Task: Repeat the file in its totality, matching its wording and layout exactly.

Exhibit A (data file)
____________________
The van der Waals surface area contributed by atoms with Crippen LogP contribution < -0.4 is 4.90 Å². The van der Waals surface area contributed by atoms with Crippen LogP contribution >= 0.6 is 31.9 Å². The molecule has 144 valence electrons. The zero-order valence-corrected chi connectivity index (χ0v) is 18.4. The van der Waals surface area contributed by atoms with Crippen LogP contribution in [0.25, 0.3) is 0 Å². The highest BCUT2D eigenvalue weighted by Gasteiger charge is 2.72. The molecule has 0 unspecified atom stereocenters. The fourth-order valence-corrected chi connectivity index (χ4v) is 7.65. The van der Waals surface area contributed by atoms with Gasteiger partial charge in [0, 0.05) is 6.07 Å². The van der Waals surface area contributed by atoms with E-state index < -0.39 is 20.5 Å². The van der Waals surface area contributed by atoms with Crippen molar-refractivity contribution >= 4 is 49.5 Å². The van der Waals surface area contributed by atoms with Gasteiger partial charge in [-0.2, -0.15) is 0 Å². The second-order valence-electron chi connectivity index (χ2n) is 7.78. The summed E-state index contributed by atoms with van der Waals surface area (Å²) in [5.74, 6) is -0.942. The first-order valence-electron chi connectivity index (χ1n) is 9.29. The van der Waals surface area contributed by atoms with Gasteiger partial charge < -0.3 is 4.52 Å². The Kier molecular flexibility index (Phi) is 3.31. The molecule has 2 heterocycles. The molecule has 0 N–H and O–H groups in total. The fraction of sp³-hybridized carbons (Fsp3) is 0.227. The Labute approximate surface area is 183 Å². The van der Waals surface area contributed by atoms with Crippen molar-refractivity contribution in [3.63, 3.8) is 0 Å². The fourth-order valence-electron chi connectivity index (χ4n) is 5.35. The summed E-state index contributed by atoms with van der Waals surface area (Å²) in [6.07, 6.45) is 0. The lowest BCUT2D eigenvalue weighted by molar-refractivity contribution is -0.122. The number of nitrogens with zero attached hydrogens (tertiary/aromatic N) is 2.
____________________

The van der Waals surface area contributed by atoms with Crippen LogP contribution < -0.4 is 4.90 Å². The van der Waals surface area contributed by atoms with Crippen LogP contribution >= 0.6 is 31.9 Å². The molecule has 144 valence electrons. The zero-order valence-corrected chi connectivity index (χ0v) is 18.4. The van der Waals surface area contributed by atoms with Crippen LogP contribution in [0.25, 0.3) is 0 Å². The highest BCUT2D eigenvalue weighted by Gasteiger charge is 2.72. The molecule has 0 unspecified atom stereocenters. The fourth-order valence-corrected chi connectivity index (χ4v) is 7.65. The van der Waals surface area contributed by atoms with Gasteiger partial charge in [0, 0.05) is 6.07 Å². The van der Waals surface area contributed by atoms with E-state index < -0.39 is 20.5 Å². The van der Waals surface area contributed by atoms with Crippen molar-refractivity contribution >= 4 is 49.5 Å². The van der Waals surface area contributed by atoms with Gasteiger partial charge in [-0.2, -0.15) is 0 Å². The second-order valence-electron chi connectivity index (χ2n) is 7.78. The summed E-state index contributed by atoms with van der Waals surface area (Å²) in [5.74, 6) is -0.942. The first-order valence-electron chi connectivity index (χ1n) is 9.29. The van der Waals surface area contributed by atoms with Gasteiger partial charge < -0.3 is 4.52 Å². The Kier molecular flexibility index (Phi) is 3.31. The molecule has 2 heterocycles. The molecule has 0 N–H and O–H groups in total. The fraction of sp³-hybridized carbons (Fsp3) is 0.227. The Labute approximate surface area is 183 Å². The van der Waals surface area contributed by atoms with Crippen molar-refractivity contribution in [3.63, 3.8) is 0 Å². The fourth-order valence-electron chi connectivity index (χ4n) is 5.35. The summed E-state index contributed by atoms with van der Waals surface area (Å²) in [6.07, 6.45) is 0. The lowest BCUT2D eigenvalue weighted by molar-refractivity contribution is -0.122. The number of nitrogens with zero attached hydrogens (tertiary/aromatic N) is 2.